Thursday, 3 July 2014

Abhijan (1962)

  'Abhijan' (The Expedition) is a 1962 Indian film directed by Satyajit Ray.

  Narsingh is a taxi driver, who gets fired from his firm for dangerous driving. He decides to travel, with his loyal taxi-partner Rama, to his ancestorial homeland of Rajput, when on the way he meets a merchant (Sukharam). The merchant persuades him to stay in the town, due to there being no taxi service. He becomes friends with a Christian school teacher but mistakes her friendly personality for true love.

  Satyajit Ray is an amazing film-maker, who is thought of as a legend in India. He showed Indian cinema to the world with the wonderful 'Pather Pachali', and continued to make great films until his death in 1992. Ray was awarded an honorary Oscar months before his death, which is well-deserved, especially because he made a total of 36 films. It's a shame I haven't seen many of his films (only the Apu trilogy), so I bought the rare Masters of Cinema DVD of 'Abhijan', in hope to change that.

  'Abhijan' is a little known film from Ray's large filmography, that surprisingly few people have seen. It's his biggest film in Bengal, but apart from that it's rarely spoken about. My overall opinion was that the film drags a bit in the middle, but is fully enjoyable and contains many great performances.

  The plot of the film is constantly changing, so therefore, it's hard to figure out where the film is heading, with it starting as a 'fish out of water' protagonist entering a miserable town (the type of film where he makes friends with everyone by the finale), and then changes into a protagonist takes an evil job and looses his friends. The hopeful atmosphere of the film turns into a tragedy, where it feels as if the main character is doomed by his immoral actions. The protagonist switches from bad to good to bad and finally to good again, so by the end of the film I wasn't entirely sure if I liked him or not. The film adds a couple of sub-plots, (the Christian girl, the fight etc) to help fill up the long 2 1/2 hour runtime, but they do get tiresome for a while. 150 minutes is a long time, and I felt like there was not enough interesting events to sustain the brilliance created at the beginning of the film.

  If I was to say "Indian cinema" you would think the colourful singing and dancing exoticism of Bollywood. 'Abhijan' and Ray's other films are far from Bollywood, although they are immersed in Indian culture. Nowhere in the world could make a film combining exotic barren landscape, clanging sitar music and the unfamiliar yet alluring mise-en-scene. I prefer this film to a Bollywood hit like 'Mother India', as it doesn't have the unnecessary singing and dancing, as well as not feeling false and unreal. 'Abhijan' could have genuinely happened in Bengal at some point in time. The film features realistic people in realistic situations, something not seen in the dreamy land of Bollywood, and its a shame they still don't make their films like this.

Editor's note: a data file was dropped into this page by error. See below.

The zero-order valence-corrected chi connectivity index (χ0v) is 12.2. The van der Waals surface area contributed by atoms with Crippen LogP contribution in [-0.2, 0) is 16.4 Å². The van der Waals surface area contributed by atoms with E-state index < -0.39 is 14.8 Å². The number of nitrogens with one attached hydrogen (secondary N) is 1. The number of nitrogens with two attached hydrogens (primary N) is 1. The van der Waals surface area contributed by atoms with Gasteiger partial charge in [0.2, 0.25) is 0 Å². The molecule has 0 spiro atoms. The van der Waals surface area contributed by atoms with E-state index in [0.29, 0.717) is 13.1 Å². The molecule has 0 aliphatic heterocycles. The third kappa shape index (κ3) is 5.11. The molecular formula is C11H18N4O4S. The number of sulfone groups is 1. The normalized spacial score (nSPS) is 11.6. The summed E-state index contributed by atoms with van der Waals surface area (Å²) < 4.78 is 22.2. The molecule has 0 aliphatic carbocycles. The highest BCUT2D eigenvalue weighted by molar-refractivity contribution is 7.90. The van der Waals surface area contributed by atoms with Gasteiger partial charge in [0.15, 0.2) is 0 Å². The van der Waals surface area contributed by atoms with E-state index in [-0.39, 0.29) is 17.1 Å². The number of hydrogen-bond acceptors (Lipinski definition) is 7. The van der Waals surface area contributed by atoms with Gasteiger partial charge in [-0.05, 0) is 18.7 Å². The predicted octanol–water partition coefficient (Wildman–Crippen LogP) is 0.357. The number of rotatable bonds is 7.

A superb Indian film from directorial maestro Satyajit Ray. It's never considered one of his greatest, but I fully enjoyed it regardless.


Tuesday, 1 July 2014

La Grande Bouffe (1973)

  'La Grande Bouffe' is a 1973 French film directed by Marco Ferreri, starring Marcello Mastroianni, Michel Piccoli and Phillipe Noiret.

  Four gentlemen decide to take a holiday in a remote country house, and eat themselves to death. Two prostitutes and a school teacher decide to keep them company.

  I finally got round to watching the infamous 'La Grande Bouffe', widely known as one of the craziest films ever made. It's a film that is more likely to appear on WTF film lists, then top 100 film lists. Marco Ferreri has made a career of directing some strange films, my favourite being 'Bye Bye Monkey' where "A man walking on the beach near New York City finds the corpse of King Kong. He also finds Kong's orphaned son, and decides to raise it". Ferreri hasn't made any famous, or even critically acclaimed films, but damn are they crazy.

  A film where four men eat food until they die sounds pretty depressing, but the film is alot more fun then it sounds. The characters are filled with expression, similar to other Italian comedies, but here they are go completely over-the-top and then some. Ferrari lets the actors go off the hook, with some of the craziest performances I have seen. The four men are four of the best Italian actors who have ever lived, starring in films from 'Cinema Paradiso' to 'Belle de Jour'. Most notable is Marcello Mastroianni, who I think is the greatest Italian actor who has ever lived, with an unparalleled screen presence.

  The film is also severely grotesque, due to the large amounts of food consumed. Who ever said you shouldn't play with your food? The large plates filled with extravagant dishes of chickens, crepes, and juicy pig heads, are being gratuitously stuffed into by the four men. No table manners whatsoever, they just grab into the food with their hands. The film is grotesque in a sexual way, with the sexual pleasures of the men being performed in a disgusting way, with ugly bodies and even involving some of the food. This does include the occasional sex ontop of a cake. What makes the film genius is that all of this is purely intentional on Ferreri's part. It made me have so many different reactions, from laughing to almost vomiting, which makes the film both memorable and entertaining. Although I can't say I want to ever watch it again.

Italian humour pushed to it's most extreme. It's immature, disgusting and hunger inducing, but I strangely liked it.